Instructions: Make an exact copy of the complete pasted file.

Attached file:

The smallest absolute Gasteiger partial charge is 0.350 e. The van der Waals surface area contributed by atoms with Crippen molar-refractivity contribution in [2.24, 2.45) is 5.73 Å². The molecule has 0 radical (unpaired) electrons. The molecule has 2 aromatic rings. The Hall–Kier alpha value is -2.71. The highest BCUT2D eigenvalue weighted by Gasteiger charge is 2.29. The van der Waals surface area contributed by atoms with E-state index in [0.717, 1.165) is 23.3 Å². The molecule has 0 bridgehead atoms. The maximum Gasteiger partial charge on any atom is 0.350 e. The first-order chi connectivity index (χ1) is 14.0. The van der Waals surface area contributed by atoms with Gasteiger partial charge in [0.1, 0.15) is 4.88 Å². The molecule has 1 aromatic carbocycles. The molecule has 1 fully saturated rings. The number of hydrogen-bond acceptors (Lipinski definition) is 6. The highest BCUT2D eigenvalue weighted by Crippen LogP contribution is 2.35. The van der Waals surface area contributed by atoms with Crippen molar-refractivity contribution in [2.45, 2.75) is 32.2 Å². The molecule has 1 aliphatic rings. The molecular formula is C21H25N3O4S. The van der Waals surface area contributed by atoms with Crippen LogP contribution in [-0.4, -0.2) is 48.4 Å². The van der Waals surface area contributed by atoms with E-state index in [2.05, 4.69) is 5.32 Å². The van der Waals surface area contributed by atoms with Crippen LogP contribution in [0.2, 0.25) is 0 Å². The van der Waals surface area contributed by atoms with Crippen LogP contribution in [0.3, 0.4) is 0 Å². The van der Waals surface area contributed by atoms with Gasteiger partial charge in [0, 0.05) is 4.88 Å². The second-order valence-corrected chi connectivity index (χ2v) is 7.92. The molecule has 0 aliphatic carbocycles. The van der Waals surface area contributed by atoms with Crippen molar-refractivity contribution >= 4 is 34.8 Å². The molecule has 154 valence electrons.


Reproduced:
The smallest absolute Gasteiger partial charge is 0.350 e. The van der Waals surface area contributed by atoms with Crippen molar-refractivity contribution in [2.24, 2.45) is 5.73 Å². The molecule has 0 radical (unpaired) electrons. The molecule has 2 aromatic rings. The Hall–Kier alpha value is -2.71. The highest BCUT2D eigenvalue weighted by Gasteiger charge is 2.29. The van der Waals surface area contributed by atoms with E-state index in [0.717, 1.165) is 23.3 Å². The molecule has 0 bridgehead atoms. The maximum Gasteiger partial charge on any atom is 0.350 e. The first-order chi connectivity index (χ1) is 14.0. The van der Waals surface area contributed by atoms with Gasteiger partial charge in [0.1, 0.15) is 4.88 Å². The molecule has 1 aromatic carbocycles. The molecule has 1 fully saturated rings. The number of hydrogen-bond acceptors (Lipinski definition) is 6. The highest BCUT2D eigenvalue weighted by Crippen LogP contribution is 2.35. The van der Waals surface area contributed by atoms with Crippen molar-refractivity contribution in [2.45, 2.75) is 32.2 Å². The molecule has 1 aliphatic rings. The molecular formula is C21H25N3O4S. The van der Waals surface area contributed by atoms with Crippen LogP contribution in [-0.4, -0.2) is 48.4 Å². The van der Waals surface area contributed by atoms with E-state index in [2.05, 4.69) is 5.32 Å². The van der Waals surface area contributed by atoms with Crippen LogP contribution in [0.2, 0.25) is 0 Å². The van der Waals surface area contributed by atoms with Crippen LogP contribution in [0.3, 0.4) is 0 Å². The van der Waals surface area contributed by atoms with Gasteiger partial charge in [0, 0.05) is 4.88 Å². The second-order valence-corrected chi connectivity index (χ2v) is 7.92. The molecule has 0 aliphatic carbocycles. The van der Waals surface area contributed by atoms with Crippen molar-refractivity contribution >= 4 is 34.8 Å². The molecule has 154 valence electrons.